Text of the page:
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The decorated boyfriend

Published August 02. 2014 09:00AM

Dear Dr. Smith,

Our daughter is going steady with a young man. They are both juniors in college, get good grades, and plan to spend the rest of their life together.

My husband and I have a few concerns about the relationship. Some of the concerns deal with their youth and lack of practical knowledge about the world. They both have part-time jobs but can't seem to save any money. They have big dreams but aren't building a foundation for those dreams.

But, the biggest concern we have is her boyfriend's "body décor." He has multiple visible tattoos and piercings. His body resembles a drunk artist's canvas.

We are not the kind of people who pass judgment on those who choose to decorate their bodies that way. Our motto is "live and let live."

However, our daughter's future will be linked to his. We are worried about his ability to find a good job after graduation. We can envision the reaction of prospective employers when they see his "décor."

His parents don't seem too concerned about this. They laugh when he gets a new tattoo. His mother actually likes his eyebrow piercing. When he got rings placed inside his earlobes, his father told him that he resembled an African warrior.

My husband and I are not sure what (if anything) we can do about this. I thought perhaps you might have an idea?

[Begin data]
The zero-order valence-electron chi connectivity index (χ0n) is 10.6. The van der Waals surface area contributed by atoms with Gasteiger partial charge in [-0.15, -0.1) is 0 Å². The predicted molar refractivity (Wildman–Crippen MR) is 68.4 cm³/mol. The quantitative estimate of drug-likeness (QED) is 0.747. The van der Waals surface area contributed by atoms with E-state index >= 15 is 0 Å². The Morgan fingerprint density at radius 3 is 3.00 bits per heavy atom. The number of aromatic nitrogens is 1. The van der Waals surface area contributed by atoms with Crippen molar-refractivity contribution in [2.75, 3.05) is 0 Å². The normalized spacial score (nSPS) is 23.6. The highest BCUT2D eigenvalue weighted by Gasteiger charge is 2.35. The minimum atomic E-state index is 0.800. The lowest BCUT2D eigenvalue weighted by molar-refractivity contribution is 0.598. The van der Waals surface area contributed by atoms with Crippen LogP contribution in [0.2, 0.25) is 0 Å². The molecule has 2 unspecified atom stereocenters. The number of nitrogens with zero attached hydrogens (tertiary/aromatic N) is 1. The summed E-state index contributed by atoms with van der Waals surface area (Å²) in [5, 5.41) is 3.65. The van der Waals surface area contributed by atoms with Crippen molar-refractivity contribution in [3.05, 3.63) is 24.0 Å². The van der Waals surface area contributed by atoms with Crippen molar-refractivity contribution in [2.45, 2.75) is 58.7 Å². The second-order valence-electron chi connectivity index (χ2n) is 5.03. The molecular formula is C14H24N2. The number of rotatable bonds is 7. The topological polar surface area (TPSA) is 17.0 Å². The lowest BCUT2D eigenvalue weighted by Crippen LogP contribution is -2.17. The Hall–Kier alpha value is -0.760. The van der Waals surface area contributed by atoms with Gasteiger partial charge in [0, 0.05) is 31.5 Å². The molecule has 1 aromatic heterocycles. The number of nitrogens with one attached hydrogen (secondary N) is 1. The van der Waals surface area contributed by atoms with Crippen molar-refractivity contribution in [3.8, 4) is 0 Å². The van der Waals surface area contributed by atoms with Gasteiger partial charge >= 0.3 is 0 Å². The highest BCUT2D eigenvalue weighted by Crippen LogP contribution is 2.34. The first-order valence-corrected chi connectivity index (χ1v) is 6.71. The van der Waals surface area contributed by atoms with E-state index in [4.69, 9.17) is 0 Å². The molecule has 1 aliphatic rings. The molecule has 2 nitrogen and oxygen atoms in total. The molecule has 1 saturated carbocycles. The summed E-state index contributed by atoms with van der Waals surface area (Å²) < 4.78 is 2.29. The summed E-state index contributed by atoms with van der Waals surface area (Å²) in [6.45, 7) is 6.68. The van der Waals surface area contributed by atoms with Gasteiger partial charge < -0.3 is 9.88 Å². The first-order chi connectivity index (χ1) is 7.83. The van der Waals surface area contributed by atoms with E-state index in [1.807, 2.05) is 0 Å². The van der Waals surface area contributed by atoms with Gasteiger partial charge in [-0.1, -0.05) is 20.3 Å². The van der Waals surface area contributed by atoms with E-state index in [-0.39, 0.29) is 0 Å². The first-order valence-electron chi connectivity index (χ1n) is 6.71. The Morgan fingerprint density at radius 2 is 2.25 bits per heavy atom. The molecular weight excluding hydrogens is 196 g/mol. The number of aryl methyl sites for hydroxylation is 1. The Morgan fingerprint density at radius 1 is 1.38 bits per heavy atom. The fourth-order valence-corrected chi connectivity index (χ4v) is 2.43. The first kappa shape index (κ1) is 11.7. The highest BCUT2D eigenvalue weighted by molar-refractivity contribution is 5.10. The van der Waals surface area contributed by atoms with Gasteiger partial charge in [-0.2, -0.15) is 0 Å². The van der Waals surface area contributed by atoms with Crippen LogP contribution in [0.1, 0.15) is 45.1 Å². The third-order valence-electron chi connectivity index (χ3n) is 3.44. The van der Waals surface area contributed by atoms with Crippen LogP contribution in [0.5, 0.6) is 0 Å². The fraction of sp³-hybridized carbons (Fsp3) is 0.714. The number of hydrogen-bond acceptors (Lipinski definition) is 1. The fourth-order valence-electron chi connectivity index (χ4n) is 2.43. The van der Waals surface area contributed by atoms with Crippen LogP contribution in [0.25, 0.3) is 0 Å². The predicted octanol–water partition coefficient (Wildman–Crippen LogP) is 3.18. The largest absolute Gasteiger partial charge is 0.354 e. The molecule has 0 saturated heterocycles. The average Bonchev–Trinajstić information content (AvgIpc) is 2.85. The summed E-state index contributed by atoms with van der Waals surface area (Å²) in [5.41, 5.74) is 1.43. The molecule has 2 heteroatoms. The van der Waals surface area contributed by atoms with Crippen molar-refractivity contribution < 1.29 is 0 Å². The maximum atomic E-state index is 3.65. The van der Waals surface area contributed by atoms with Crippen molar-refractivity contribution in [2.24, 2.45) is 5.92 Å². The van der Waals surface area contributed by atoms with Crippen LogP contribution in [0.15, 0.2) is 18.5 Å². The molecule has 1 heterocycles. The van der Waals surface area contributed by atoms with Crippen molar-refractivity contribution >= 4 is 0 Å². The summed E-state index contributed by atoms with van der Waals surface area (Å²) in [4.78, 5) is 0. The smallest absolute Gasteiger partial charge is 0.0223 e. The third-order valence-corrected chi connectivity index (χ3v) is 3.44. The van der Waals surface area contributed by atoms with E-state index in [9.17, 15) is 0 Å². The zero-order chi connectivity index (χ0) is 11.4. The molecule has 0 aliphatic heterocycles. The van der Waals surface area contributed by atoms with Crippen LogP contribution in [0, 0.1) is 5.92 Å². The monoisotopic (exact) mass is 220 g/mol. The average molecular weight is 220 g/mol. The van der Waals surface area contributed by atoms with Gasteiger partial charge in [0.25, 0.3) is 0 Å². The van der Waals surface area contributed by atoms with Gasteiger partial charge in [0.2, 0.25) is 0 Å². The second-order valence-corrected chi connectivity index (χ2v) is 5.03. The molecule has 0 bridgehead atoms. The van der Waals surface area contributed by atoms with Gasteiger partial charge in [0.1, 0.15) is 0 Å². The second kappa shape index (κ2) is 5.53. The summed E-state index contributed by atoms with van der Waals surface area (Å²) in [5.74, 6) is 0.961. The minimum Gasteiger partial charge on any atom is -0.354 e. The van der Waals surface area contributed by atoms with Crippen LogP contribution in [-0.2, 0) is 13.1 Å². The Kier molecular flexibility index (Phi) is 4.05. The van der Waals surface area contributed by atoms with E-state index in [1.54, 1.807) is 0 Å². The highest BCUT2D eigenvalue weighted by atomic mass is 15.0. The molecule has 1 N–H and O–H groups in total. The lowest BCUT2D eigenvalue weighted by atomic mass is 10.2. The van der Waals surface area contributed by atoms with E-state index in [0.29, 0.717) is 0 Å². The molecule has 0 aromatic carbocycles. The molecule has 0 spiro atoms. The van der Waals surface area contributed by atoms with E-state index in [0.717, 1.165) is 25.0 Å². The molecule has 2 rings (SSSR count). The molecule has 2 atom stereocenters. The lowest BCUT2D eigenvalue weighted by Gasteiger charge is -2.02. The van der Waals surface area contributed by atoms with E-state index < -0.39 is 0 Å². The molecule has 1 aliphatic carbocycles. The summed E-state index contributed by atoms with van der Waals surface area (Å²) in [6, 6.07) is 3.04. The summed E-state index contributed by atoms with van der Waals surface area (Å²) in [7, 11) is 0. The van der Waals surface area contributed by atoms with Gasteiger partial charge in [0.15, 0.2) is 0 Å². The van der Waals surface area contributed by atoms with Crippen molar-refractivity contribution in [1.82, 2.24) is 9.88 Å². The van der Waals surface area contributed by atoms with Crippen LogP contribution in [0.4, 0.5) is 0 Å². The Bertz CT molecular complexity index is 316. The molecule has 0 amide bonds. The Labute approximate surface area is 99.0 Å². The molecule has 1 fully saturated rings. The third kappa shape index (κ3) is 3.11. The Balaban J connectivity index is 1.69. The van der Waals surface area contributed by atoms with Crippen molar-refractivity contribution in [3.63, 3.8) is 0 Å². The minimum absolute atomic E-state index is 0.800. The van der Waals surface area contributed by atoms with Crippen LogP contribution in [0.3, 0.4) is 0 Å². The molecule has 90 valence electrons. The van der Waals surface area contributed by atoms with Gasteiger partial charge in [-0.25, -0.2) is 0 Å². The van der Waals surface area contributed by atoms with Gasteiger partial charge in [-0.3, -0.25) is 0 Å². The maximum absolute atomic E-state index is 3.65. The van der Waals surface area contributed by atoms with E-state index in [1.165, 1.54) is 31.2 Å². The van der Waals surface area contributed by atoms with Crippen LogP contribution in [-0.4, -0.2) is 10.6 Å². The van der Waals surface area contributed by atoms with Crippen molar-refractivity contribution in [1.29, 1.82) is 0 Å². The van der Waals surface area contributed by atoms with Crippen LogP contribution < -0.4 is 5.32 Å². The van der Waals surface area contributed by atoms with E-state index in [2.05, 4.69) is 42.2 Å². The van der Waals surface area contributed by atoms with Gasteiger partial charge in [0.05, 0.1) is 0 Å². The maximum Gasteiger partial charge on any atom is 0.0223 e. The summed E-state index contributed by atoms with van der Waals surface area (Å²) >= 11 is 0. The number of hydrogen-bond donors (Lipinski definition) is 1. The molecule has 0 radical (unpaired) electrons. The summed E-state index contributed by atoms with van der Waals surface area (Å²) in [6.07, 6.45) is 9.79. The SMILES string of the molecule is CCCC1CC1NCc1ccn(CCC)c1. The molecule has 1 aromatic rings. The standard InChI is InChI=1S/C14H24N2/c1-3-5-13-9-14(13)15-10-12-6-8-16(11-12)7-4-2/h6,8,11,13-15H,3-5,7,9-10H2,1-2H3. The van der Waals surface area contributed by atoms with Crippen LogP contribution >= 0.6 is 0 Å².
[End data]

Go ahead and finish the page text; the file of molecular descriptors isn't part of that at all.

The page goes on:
Thanks for listening.

A concerned Mom

Dear Concerned Mom,

My simple idea is this let it be. Showing your disapproval could harm your relationship with your daughter.

If this young man is smart enough to get good grades In college, he's probably smart enough to figure out how to dress and act for a job interview. And he will most likely choose to apply to firms that are not as concerned with how a candidate looks as much as his ability to do the job.

In 2014, the world is very different. Tattoos and piercings are accepted by most people as bona fide ways to express your personality.

In the long run, perhaps the young man will learn a powerful lesson about self-restraint. I just hope your daughter will get a really good job just in case.

If you would like to contact Dr. Smith, she can be reached at her email address: or in care of this newspaper.

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